“P. S.—Your second letter of explanation, dated to-day, received since the above was written, does not change the case. The necessity for repeated explanations but illustrates the importance of the rule which you have violated.”

As for involving the Army in the naval conflict, concerning which Secretary Root expresses fear, it is to be related that during the time the army was involved at Santiago for several days' severe fighting, the Navy did not become very much involved in aiding the army-nothing done at any rate that risked an iron clad, and in the language of the President “the man chosen” as Commander-in-Chief of the American fleet, was “timid about taking risks,” and did not disobey orders, but fell into “the dangers” the President described, as "of precisely the contrary character”—that is of obeying under stress of high responsibility timid orders, instead of taking telling risks.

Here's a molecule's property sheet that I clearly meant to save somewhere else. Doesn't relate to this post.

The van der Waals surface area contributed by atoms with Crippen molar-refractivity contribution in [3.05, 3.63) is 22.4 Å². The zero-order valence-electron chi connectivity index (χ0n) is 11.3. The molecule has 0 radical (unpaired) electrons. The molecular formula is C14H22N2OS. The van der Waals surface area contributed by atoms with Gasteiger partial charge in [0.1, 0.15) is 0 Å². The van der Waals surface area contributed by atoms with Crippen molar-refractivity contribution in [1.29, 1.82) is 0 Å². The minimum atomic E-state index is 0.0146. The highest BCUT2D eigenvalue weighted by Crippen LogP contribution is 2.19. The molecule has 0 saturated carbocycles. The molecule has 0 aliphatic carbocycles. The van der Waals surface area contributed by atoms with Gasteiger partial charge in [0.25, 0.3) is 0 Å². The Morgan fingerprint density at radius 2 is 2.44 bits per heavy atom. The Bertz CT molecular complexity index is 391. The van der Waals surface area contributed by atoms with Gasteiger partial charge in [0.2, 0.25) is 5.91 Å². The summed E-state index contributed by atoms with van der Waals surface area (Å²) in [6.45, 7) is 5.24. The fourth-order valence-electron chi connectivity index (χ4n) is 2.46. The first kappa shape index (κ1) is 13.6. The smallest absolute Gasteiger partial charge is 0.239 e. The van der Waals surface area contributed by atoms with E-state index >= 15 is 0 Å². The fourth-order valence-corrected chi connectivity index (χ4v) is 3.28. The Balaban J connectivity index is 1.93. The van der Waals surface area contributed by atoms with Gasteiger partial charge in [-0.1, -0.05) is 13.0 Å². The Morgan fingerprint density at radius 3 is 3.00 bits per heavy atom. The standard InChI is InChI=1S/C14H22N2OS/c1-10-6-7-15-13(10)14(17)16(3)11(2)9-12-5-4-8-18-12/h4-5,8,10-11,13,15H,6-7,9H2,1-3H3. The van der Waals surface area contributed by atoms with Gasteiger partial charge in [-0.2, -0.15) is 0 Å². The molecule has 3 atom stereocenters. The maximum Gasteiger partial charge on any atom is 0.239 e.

We are not stating or leading up to an inference, that we have found an inaccuracy or inconsistency in the compliments the President has paid Admiral Dewey, because he has not agreed with him in all things. On the contrary, what the President once said to the Admiral, that he was selected for command of a remote squadron because he would not obey the orders of absentees, whose

information might be defective, is one of the things it was precisely proper in the President to say, for the reason it was true, and in the highest degree consistent with the heroic discharge of duty.

Captain William McKinley took a risk in disobeying an order on a battle field in the Shenandoah valley, when on General Crook's staff; and if Admiral Schley was disobedient when perfectly informed, or knew better than to do as he was told, was a risk that he took as a hero; and a perfunctory finding that he disobeyed an order, may cause an unpleasant sensation and yet inflicts no reproach that is a stain. Here is the significance of the dismissal of the historian who pronounced Admiral Schley "a coward and a catiff.” That act of the President is a slap in the face of those artificers of intrigue that have caused scandal.